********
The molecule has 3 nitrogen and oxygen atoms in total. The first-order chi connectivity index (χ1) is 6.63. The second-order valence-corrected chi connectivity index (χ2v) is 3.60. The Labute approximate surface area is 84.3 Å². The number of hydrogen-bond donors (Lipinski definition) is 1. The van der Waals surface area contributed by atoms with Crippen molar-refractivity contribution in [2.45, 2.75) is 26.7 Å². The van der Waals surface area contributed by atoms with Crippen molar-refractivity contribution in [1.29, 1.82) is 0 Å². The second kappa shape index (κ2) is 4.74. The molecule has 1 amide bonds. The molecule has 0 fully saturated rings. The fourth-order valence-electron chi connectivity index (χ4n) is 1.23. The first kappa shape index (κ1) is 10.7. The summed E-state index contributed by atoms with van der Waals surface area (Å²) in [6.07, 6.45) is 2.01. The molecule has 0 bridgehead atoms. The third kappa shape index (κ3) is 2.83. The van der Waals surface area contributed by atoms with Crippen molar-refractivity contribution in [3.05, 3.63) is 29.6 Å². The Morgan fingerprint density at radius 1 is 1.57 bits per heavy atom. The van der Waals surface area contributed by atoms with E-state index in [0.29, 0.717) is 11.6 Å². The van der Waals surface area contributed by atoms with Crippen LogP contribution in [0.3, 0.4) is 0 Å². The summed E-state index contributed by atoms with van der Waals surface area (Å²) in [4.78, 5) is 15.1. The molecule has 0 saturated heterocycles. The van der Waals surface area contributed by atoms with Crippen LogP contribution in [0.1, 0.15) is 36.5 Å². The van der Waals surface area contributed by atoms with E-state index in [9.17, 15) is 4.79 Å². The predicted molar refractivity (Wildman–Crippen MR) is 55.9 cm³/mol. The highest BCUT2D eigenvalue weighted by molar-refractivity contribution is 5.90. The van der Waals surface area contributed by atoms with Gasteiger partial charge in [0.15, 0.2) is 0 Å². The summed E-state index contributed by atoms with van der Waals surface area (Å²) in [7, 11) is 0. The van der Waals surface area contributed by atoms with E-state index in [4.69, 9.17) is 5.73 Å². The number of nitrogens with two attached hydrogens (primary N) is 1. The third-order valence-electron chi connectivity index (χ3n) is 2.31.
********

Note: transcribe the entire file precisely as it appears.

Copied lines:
The molecule has 3 nitrogen and oxygen atoms in total. The first-order chi connectivity index (χ1) is 6.63. The second-order valence-corrected chi connectivity index (χ2v) is 3.60. The Labute approximate surface area is 84.3 Å². The number of hydrogen-bond donors (Lipinski definition) is 1. The van der Waals surface area contributed by atoms with Crippen molar-refractivity contribution in [2.45, 2.75) is 26.7 Å². The van der Waals surface area contributed by atoms with Crippen molar-refractivity contribution in [1.29, 1.82) is 0 Å². The second kappa shape index (κ2) is 4.74. The molecule has 1 amide bonds. The molecule has 0 fully saturated rings. The fourth-order valence-electron chi connectivity index (χ4n) is 1.23. The first kappa shape index (κ1) is 10.7. The summed E-state index contributed by atoms with van der Waals surface area (Å²) in [6.07, 6.45) is 2.01. The molecule has 0 bridgehead atoms. The third kappa shape index (κ3) is 2.83. The van der Waals surface area contributed by atoms with Crippen molar-refractivity contribution in [3.05, 3.63) is 29.6 Å². The Morgan fingerprint density at radius 1 is 1.57 bits per heavy atom. The van der Waals surface area contributed by atoms with E-state index in [0.29, 0.717) is 11.6 Å². The van der Waals surface area contributed by atoms with Crippen LogP contribution in [0.3, 0.4) is 0 Å². The summed E-state index contributed by atoms with van der Waals surface area (Å²) in [4.78, 5) is 15.1. The molecule has 0 saturated heterocycles. The van der Waals surface area contributed by atoms with Crippen LogP contribution in [0.1, 0.15) is 36.5 Å². The van der Waals surface area contributed by atoms with E-state index in [9.17, 15) is 4.79 Å². The predicted molar refractivity (Wildman–Crippen MR) is 55.9 cm³/mol. The highest BCUT2D eigenvalue weighted by molar-refractivity contribution is 5.90. The van der Waals surface area contributed by atoms with Gasteiger partial charge in [0.15, 0.2) is 0 Å². The summed E-state index contributed by atoms with van der Waals surface area (Å²) in [7, 11) is 0. The van der Waals surface area contributed by atoms with E-state index in [4.69, 9.17) is 5.73 Å². The number of nitrogens with two attached hydrogens (primary N) is 1. The third-order valence-electron chi connectivity index (χ3n) is 2.31.